The Courier & Advertiser (Fife Edition)
What chance does nature stand against the contempt shown by human beings?
Here is a question you may never have been asked before. What would you do if you found a dead buzzard, one that had apparently died naturally? Perhaps you would call the police, the Scottish SPCA, the RSPB? Perhaps you would just leave it where it lies and walk on. These things happen, after all. Everything in nature dies sooner or later, somehow or other.
With buzzards, mostly we only ever hear about it when death is caused by shooting, poisoning or trapping, or any combination of these.
Such a bird is most likely to turn up on a stink pit if it turns up at all, and if you stumble across one of those, the smell will put you off going any closer.
Buzzards that die of natural causes are usually cleaned up by nature’s scavenger tribes.
I ask the question because one turned up dead in Fife, having apparently died a natural death, and then someone did find it.
What he did then, however, (I am guessing it was a man, such people almost always are) was either a prank in excruciatingly bad taste, or else someone with a grudge against buzzards decided to make a point, one calculated to cause offence to a lot of people.
He hung the corpse in a tree beside the coast path between Newport and Tayport. Whatever the motive, whoever hung it there wanted it to be seen, looking for all the world as if it had died from hanging.
However, the police made it clear that the buzzard had died “of natural causes” before it was hung in the tree.
In the endless pageant of atrocities against wildlife that characterises so much of 21st Century attitudes towards nature, and towards birds of prey in particular, I think of this as one of the most grotesque.
Somewhat bizarrely, what came into my mind when I heard about it for the first time was a verse from a song forever associated with Billie Holiday, Strange Fruit.
I love Billie Holiday’s music, but Strange Fruit makes as uncomfortable listening today as when she sang it for the first time in New York in 1939.
The song, written by a civil rights activist called Abel Meeropol, has a powerful antiracism message; its theme is about black people being hung in trees.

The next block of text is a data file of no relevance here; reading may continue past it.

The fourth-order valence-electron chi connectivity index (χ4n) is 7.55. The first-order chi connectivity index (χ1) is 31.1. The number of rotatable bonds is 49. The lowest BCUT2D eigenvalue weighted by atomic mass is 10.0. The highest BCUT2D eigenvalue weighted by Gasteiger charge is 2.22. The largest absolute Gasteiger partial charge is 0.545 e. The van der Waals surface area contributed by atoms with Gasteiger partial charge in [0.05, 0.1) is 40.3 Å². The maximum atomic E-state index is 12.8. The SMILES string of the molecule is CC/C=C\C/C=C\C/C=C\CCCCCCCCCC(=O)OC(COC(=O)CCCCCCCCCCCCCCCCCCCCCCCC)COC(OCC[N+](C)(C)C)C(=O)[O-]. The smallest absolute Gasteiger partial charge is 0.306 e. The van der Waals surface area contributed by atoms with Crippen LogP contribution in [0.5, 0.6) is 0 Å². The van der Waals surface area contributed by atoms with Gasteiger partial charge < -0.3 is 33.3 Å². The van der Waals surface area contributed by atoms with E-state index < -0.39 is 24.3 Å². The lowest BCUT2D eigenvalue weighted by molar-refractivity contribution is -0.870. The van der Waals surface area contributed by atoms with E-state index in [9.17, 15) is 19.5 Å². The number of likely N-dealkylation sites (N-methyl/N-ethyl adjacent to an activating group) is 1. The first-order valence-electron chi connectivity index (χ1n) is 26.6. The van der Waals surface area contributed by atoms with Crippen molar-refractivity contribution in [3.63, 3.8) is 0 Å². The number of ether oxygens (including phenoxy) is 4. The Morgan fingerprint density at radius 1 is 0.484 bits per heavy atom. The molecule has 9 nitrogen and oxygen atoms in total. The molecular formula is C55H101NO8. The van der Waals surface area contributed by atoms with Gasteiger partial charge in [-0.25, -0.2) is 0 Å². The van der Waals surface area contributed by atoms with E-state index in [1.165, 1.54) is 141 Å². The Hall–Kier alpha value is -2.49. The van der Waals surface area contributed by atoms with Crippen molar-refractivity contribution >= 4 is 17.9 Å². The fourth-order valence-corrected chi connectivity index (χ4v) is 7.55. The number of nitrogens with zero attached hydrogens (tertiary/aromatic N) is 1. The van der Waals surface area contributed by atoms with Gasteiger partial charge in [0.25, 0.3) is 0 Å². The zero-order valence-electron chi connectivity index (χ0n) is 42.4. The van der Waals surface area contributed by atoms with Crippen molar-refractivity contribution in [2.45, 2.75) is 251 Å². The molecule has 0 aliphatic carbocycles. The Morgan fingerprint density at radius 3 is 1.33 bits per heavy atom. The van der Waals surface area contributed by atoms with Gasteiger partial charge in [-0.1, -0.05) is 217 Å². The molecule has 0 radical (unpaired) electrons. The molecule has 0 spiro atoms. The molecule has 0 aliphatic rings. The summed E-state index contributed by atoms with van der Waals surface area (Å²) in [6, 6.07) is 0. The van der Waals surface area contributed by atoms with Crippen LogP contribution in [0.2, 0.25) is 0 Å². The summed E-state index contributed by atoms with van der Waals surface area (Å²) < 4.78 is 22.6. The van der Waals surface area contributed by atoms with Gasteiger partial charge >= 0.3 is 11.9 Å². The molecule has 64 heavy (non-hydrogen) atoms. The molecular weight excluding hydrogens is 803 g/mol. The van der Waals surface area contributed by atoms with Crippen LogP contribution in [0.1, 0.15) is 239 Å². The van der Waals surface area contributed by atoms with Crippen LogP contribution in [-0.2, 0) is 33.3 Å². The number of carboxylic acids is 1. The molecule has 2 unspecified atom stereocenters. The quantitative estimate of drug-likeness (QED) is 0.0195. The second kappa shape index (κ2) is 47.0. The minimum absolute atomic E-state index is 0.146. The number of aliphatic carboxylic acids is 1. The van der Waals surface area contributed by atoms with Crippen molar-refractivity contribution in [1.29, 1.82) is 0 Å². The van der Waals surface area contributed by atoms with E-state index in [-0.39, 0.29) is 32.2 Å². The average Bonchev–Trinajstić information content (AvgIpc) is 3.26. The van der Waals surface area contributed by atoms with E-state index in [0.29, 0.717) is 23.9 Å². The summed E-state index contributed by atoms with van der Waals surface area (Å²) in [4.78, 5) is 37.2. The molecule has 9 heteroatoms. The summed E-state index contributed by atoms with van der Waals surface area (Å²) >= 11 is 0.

You can argue that that is morally a world away from hanging an already dead buzzard in a tree, but the imagery of one verse in particular is what sprung to mind:
“Here is a fruit for the crows to pluck. For the rain to gather, for the wind to suck.
For the sun to rot, for the tree to drop, Here is a strange and bitter crop.”
The common thread here, however you may judge the relative levels of immorality at work, is contempt for life. The buzzard’s was no less of a life than a human being’s.
The prejudice against buzzards’ right to life because they happen to be predators is no less of a prejudice than that against the right to life of human beings because they happen to be black. Both forms of prejudice demonstrate a contempt for life.
Any other argument only makes sense if you believe that human beings are above nature, and that a human life is worth more than a buzzard’s. Nature thinks otherwise.
Nature’s truth is that human beings ARE nature, whether as individuals we like it or not, and nature considers not the buzzards but the human beings to be its problem child.
There has been a rash of articles in
newspapers of all kinds about people of all kinds relating how, during the past year, they have grown closer to nature, or how in recent years they have been healed by nature, cured of everything from mental breakdown to alcoholism, to various pressures heaped on them by the particular demands of 21st Century society.
It has also become its own genre of bookpublishing. That nature is good for us is the simplest of self-evident of truths. The question is, are we good for nature?
I wish there was evidence of a closer bond with nature on the ground, I really do. What there is evidence of on the ground is mass contempt for the land, a contempt which takes many forms.
These range from tons of discarded rubbish at so-called beauty spots so that the beauty is besmirched to fly-tipping on a scale we simply have not seen before.
And meanwhile, sustained campaigns of blind self-interest by many of those who work the land target reintroduced and other legally protected wildlife.
Yes, nature can help us, yes it can assist
the healing process. But if we acknowledge that, then surely we also acknowledge that nature must be permitted to heal its other creatures, many of which are threatened with extinction by the everyday behaviour of our species.
A single symptom of that behaviour occurs, for example, when someone comes along and picks up a dead buzzard and decides to hang it on a tree.
What is that but one more gratuitous insult, one more slap in the face for nature from Homo sapiens. It is indeed a strange and bitter crop.
Nature is good for us – the question is, are we good for nature?